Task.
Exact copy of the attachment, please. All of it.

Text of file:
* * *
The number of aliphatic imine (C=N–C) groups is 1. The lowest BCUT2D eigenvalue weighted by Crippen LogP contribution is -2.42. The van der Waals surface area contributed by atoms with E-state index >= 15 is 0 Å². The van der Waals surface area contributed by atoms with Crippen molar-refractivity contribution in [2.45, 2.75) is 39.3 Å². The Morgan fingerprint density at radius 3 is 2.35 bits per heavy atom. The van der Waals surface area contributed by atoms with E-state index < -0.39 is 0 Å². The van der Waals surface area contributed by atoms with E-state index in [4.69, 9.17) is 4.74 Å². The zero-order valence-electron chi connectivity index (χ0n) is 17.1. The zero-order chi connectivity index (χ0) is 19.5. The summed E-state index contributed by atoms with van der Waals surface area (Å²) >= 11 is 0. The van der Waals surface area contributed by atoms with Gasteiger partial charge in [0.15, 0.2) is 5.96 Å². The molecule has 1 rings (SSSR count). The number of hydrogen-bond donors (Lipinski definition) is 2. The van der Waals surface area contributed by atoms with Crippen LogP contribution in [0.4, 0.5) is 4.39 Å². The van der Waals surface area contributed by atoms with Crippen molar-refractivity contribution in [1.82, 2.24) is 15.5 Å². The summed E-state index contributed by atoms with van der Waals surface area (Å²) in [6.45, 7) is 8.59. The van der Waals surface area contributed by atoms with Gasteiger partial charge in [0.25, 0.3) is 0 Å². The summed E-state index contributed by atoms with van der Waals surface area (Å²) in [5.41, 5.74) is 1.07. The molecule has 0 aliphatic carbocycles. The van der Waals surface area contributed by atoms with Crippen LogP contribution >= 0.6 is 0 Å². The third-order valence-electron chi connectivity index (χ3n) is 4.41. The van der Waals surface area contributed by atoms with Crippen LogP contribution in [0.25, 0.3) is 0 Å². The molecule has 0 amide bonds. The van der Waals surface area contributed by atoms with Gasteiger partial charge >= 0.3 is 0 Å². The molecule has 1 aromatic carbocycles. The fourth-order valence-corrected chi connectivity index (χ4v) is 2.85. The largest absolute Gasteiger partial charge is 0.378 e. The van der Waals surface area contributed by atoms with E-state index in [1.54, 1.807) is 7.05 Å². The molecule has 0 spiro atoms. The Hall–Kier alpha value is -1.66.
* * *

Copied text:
The number of aliphatic imine (C=N–C) groups is 1. The lowest BCUT2D eigenvalue weighted by Crippen LogP contribution is -2.42. The van der Waals surface area contributed by atoms with E-state index >= 15 is 0 Å². The van der Waals surface area contributed by atoms with Crippen molar-refractivity contribution in [2.45, 2.75) is 39.3 Å². The Morgan fingerprint density at radius 3 is 2.35 bits per heavy atom. The van der Waals surface area contributed by atoms with E-state index < -0.39 is 0 Å². The van der Waals surface area contributed by atoms with E-state index in [4.69, 9.17) is 4.74 Å². The zero-order valence-electron chi connectivity index (χ0n) is 17.1. The zero-order chi connectivity index (χ0) is 19.5. The summed E-state index contributed by atoms with van der Waals surface area (Å²) >= 11 is 0. The van der Waals surface area contributed by atoms with Gasteiger partial charge in [0.15, 0.2) is 5.96 Å². The molecule has 1 rings (SSSR count). The number of hydrogen-bond donors (Lipinski definition) is 2. The van der Waals surface area contributed by atoms with Crippen LogP contribution in [0.4, 0.5) is 4.39 Å². The van der Waals surface area contributed by atoms with Crippen molar-refractivity contribution in [1.82, 2.24) is 15.5 Å². The summed E-state index contributed by atoms with van der Waals surface area (Å²) in [6.45, 7) is 8.59. The van der Waals surface area contributed by atoms with Gasteiger partial charge in [0.25, 0.3) is 0 Å². The summed E-state index contributed by atoms with van der Waals surface area (Å²) in [5.41, 5.74) is 1.07. The molecule has 0 aliphatic carbocycles. The van der Waals surface area contributed by atoms with Crippen LogP contribution >= 0.6 is 0 Å². The third-order valence-electron chi connectivity index (χ3n) is 4.41. The van der Waals surface area contributed by atoms with Crippen LogP contribution in [0.25, 0.3) is 0 Å². The molecule has 0 amide bonds. The van der Waals surface area contributed by atoms with Gasteiger partial charge >= 0.3 is 0 Å². The molecule has 1 aromatic carbocycles. The fourth-order valence-corrected chi connectivity index (χ4v) is 2.85. The largest absolute Gasteiger partial charge is 0.378 e. The van der Waals surface area contributed by atoms with E-state index in [1.54, 1.807) is 7.05 Å². The molecule has 0 spiro atoms. The Hall–Kier alpha value is -1.66.